Hairiness; much hairiness! Who has time for spring cleaning with all that’s been going on? I’m still recovering from the premiere of Susanne Tabata’s punk rock movie, Bloodied But Unbowed. I couldn’t decide whether, or how to wear the Subhumans-Incorrect Thoughts, Rock Against Racism and Avengers buttons I dug out of my collection. Hey, I didn’t brandish badges then, why start now? I didn’t shave my head or wear a black leather jacket either. I couldn’t afford one! I stuffed the relics in a pocket to share with my Vancouver punk rock homies.
I was delighted to see former band members Conny Nowe, drummer of my first group, the all-girl Zellots-who just happened to be visiting from Toronto-and The 45s Brad Kent and Randy Rampage. Conny’s been playing music, currently in an outfit called Swamperella with renowned bassist Rachel Melas. I marveled at how marvelous she looked as we chatted before the movie started rolling.
I’ve run into Randy a few times over the years but hadn’t seen Brad since I was nine months pregnant, my son, now 15. I’d been walking down the street near 12th and Clark in Vancouver when I heard a voice braying “Hollywood and Western,” the scene of a notorious east end rehearsal space the 45s used. I turned around and there was Brad! The meeting was a little awkward and fleeting but at Thursday night’s after-party, he came and sat with me, gave me a big hug and apologized profusely about breaking up the 45s on the eve of our gig with PiL at the Olympic Auditorium in Los Angeles. “I’ve been wanting to say that to you all these years.”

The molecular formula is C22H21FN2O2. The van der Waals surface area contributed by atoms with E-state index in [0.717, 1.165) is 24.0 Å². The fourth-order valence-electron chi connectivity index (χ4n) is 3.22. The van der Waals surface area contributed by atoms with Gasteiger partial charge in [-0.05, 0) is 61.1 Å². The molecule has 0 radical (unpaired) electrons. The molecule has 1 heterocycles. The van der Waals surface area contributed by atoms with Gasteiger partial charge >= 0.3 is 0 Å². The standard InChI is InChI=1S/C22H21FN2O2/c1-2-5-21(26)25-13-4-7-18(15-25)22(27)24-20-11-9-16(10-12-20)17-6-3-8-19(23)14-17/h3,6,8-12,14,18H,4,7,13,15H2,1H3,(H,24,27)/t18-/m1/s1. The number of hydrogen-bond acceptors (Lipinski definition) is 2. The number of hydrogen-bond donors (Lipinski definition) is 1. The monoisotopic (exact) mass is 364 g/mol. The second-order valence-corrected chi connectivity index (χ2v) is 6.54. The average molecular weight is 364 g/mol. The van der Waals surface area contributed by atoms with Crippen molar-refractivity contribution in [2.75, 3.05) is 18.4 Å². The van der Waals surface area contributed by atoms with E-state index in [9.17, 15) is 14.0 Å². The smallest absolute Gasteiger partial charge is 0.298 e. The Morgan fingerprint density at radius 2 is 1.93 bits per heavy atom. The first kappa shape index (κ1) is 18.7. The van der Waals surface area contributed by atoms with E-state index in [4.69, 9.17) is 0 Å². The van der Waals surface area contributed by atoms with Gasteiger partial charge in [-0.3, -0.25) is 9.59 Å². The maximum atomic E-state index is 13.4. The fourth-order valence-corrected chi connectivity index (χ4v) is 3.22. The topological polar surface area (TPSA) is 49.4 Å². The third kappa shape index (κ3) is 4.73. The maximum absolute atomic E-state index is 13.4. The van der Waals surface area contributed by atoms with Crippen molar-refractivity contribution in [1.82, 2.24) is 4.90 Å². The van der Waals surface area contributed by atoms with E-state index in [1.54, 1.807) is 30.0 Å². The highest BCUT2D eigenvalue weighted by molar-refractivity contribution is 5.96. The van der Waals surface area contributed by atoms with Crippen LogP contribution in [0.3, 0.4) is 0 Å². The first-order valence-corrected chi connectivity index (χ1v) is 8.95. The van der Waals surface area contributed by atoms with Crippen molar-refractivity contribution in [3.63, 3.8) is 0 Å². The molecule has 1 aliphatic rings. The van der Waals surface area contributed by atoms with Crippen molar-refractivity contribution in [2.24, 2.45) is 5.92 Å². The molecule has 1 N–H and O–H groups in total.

My biggest regret . . . . . . it was a really good band! We agreed. It was also a unique band. (Did Brad say he had a tape? I’ll have to look into that.) I was quite philosophical but he reminded me how furious I’d been at the time. Of course I was. I was devastated. It took years to recover. Everybody left. I was aimless, abandoned, desperately poor, pretty much homeless. It must have been stubborn pride but I was determined not to return to Vancouver, tail between my legs. I went to San Francisco, where I knew no one, eventually meeting Bruce Loose of Flipper—rooming with him and his violinist-pastry chef girlfriend Diane of Animal Things—Matt Heckert of Pink Section, Richard Kelly of Clubfoot and the Clubfoot Orchestra (who said I reminded him of Carla Bley), Brock Wheaton of Chinas Comidas and Johanna Went, Val Vale of Search and Destroy, Mark Paulene of Survival Research Lab, several Dead Kennedys and the illustrious Peter Haskell, with whom I moved to New York City. We got hitched and tried in vain to put together a band; rehearsal time exorbitantly expensive. A cohort of John Doe and the X crew, Peter and I returned to LA, put together a poetry zine called Rattler and a band with future Thelonius Monster bassist Jon Huck and ex-Modernette drummer John MacAdams. Sadly, it turned out to be the band with no name that went nowhere and Peter and I broke up. Finally though, finally I got a group off the ground, Heather Haley & the Zellots, named one of “LA’s Great Bands” by rock critic Craig Lee though we did not get the major label recording contract I was certain we were entitled to. We did not pass Go, did not collect 200 (ooo) dollars. “Nobody interviews the losers,” said Art in his BBU interview. Many of us feel that pain. Loss, losing, didn’t enter my mind. I had everything figured out. I was so special, so talented all I had to do was write amazing songs, put together a fantastic band, and sing. How naive. Well, I was just a kid, a small town girl from the backwoods of BC. It’s amazing I survived but my Vancouver punk rock schooling might have had something to do with it. I was a tough kid but it made me stronger though perhaps only a little smarter.